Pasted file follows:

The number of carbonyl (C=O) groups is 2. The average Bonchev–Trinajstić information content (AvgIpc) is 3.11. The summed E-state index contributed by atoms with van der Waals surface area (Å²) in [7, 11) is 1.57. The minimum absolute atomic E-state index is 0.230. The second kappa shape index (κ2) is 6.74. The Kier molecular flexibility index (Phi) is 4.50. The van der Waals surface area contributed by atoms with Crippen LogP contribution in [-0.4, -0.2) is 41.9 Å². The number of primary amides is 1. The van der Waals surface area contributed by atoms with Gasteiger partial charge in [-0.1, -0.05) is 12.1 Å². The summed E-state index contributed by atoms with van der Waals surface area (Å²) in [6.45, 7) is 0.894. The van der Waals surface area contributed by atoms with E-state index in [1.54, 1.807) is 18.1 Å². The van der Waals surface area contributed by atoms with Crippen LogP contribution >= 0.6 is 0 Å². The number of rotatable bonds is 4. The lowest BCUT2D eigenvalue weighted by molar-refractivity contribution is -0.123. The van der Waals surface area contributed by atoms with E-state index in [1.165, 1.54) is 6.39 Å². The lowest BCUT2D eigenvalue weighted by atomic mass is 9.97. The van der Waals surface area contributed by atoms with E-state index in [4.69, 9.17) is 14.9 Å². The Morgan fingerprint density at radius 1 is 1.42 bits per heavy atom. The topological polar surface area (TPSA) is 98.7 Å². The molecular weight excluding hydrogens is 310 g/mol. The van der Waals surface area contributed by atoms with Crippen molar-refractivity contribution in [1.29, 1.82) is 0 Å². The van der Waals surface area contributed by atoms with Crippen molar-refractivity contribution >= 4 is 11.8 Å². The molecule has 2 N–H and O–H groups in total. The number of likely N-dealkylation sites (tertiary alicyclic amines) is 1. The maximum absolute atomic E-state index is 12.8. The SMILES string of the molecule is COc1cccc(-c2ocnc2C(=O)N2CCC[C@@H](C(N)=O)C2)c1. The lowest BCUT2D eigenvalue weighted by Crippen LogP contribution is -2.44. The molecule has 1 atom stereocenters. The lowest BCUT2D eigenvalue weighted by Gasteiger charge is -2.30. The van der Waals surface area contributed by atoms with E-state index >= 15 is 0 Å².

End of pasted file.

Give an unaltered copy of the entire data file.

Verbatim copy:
The number of carbonyl (C=O) groups is 2. The average Bonchev–Trinajstić information content (AvgIpc) is 3.11. The summed E-state index contributed by atoms with van der Waals surface area (Å²) in [7, 11) is 1.57. The minimum absolute atomic E-state index is 0.230. The second kappa shape index (κ2) is 6.74. The Kier molecular flexibility index (Phi) is 4.50. The van der Waals surface area contributed by atoms with Crippen LogP contribution in [-0.4, -0.2) is 41.9 Å². The number of primary amides is 1. The van der Waals surface area contributed by atoms with Gasteiger partial charge in [-0.1, -0.05) is 12.1 Å². The summed E-state index contributed by atoms with van der Waals surface area (Å²) in [6.45, 7) is 0.894. The van der Waals surface area contributed by atoms with E-state index in [1.54, 1.807) is 18.1 Å². The van der Waals surface area contributed by atoms with Crippen LogP contribution >= 0.6 is 0 Å². The number of rotatable bonds is 4. The lowest BCUT2D eigenvalue weighted by molar-refractivity contribution is -0.123. The van der Waals surface area contributed by atoms with E-state index in [1.165, 1.54) is 6.39 Å². The lowest BCUT2D eigenvalue weighted by atomic mass is 9.97. The van der Waals surface area contributed by atoms with E-state index in [4.69, 9.17) is 14.9 Å². The Morgan fingerprint density at radius 1 is 1.42 bits per heavy atom. The topological polar surface area (TPSA) is 98.7 Å². The molecular weight excluding hydrogens is 310 g/mol. The van der Waals surface area contributed by atoms with Crippen molar-refractivity contribution in [1.29, 1.82) is 0 Å². The van der Waals surface area contributed by atoms with Crippen molar-refractivity contribution >= 4 is 11.8 Å². The molecule has 2 N–H and O–H groups in total. The number of likely N-dealkylation sites (tertiary alicyclic amines) is 1. The maximum absolute atomic E-state index is 12.8. The SMILES string of the molecule is COc1cccc(-c2ocnc2C(=O)N2CCC[C@@H](C(N)=O)C2)c1. The lowest BCUT2D eigenvalue weighted by Crippen LogP contribution is -2.44. The molecule has 1 atom stereocenters. The lowest BCUT2D eigenvalue weighted by Gasteiger charge is -2.30. The van der Waals surface area contributed by atoms with E-state index >= 15 is 0 Å².